The calculation is based on tired employees being less productive or absent from work altogether.
London: Sleep-deprived workers are costing the UK economy a whopping 40 billion pounds a year and face a higher risk of death, says a new study which urges employers to build nap rooms for their employees.
The calculation is based on tired employees being less productive or absent from work altogether. Research firm Rand Europe, which used data from 62,000 people, said the loss equated to 1.86 per cent of economic growth.
The biggest impact was on health, with those sleeping less than six hours a night 13 per cent more likely to die than those sleeping between seven and nine hours. The study evaluated the economic cost of insufficient sleep in the UK, US, Canada, Germany and Japan.
The US loses 1.2 million working days a year, costing USD 411 billion or 2.28 per cent of the GDP. Japan loses 600,000 working days a year, costing USD 138 billion or 2.92 per cent of the GDP.
The study noted that Germany loses 200,000 working days a year, costing USD 60 billion, or 1.56 per cent of the GDP while Canada loses 80,000 working days a year due to sleep deprivation, costing USD 21.4 billion or 1.35 per cent of the GDP.
And while the impact of tired workers in the UK may sound bad, it still ranked better than both the US and Japan which lost the most working days due to lack of sleep.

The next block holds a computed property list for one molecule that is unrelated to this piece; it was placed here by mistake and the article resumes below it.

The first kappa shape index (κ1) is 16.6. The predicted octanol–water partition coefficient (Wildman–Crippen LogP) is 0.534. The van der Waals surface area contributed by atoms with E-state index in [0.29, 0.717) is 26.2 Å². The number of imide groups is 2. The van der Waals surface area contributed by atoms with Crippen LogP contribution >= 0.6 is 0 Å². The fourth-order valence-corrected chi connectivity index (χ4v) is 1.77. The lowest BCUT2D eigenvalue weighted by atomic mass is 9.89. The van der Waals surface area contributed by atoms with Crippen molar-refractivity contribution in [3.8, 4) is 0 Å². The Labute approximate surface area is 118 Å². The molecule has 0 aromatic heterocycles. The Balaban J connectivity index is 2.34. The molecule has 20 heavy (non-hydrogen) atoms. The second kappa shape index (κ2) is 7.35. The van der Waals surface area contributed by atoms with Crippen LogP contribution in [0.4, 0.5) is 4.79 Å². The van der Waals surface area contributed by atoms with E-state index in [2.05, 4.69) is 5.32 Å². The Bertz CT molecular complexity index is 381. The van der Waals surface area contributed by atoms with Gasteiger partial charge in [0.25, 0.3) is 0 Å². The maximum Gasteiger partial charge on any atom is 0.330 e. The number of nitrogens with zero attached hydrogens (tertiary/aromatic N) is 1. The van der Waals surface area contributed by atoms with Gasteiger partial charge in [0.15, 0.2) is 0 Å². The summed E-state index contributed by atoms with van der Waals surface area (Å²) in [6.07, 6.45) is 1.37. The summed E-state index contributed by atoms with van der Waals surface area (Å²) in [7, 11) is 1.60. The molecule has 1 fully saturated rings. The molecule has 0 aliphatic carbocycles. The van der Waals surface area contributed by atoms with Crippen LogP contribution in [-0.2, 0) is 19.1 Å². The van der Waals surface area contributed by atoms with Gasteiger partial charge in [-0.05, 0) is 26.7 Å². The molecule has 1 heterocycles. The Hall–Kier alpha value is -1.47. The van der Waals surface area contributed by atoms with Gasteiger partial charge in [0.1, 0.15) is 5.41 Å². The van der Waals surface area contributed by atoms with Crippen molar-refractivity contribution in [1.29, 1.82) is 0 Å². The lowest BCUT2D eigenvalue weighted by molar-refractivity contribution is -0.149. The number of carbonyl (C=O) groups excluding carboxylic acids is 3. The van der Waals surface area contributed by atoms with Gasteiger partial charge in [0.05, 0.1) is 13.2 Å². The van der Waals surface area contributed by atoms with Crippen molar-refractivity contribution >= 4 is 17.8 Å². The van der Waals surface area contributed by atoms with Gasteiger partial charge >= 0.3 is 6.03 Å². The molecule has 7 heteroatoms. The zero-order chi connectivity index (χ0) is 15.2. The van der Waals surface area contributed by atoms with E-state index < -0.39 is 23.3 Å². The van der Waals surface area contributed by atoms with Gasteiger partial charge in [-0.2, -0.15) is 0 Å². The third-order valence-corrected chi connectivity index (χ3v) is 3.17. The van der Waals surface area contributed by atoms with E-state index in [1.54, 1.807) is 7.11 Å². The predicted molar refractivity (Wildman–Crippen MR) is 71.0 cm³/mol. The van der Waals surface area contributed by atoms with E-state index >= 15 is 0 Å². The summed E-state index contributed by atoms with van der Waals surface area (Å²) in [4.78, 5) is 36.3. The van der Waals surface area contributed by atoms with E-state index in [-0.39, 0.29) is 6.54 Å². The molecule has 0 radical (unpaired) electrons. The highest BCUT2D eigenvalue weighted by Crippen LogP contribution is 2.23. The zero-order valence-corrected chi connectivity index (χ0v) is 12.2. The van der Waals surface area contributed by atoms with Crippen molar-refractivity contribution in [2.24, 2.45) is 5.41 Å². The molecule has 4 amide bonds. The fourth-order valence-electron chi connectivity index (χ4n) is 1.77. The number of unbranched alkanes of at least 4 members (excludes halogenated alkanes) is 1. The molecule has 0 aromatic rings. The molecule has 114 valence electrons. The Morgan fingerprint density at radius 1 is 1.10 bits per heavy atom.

The report called on employers to recognise and promote the importance of sleep, urging them to build nap rooms. It said they should also discourage staff from "extended use" of electronic devices after working hours.
Individuals were advised to wake up at the same time each day and exercise during the day to improve their sleep. According to the study, the "healthy daily sleep range" is between seven and nine hours per night.
"The effects from a lack of sleep are massive. Sleep deprivation not only influences an individual's health and wellbeing but has a significant impact on a nation's economy," said Marco Hafner, a research leader at Rand Europe and the report's main author.
Hafner said small changes could make a big difference, saying if those in the UK currently sleeping under six hours a night increased this to between six and seven hours it would add 24 billion pounds to the UK's economy.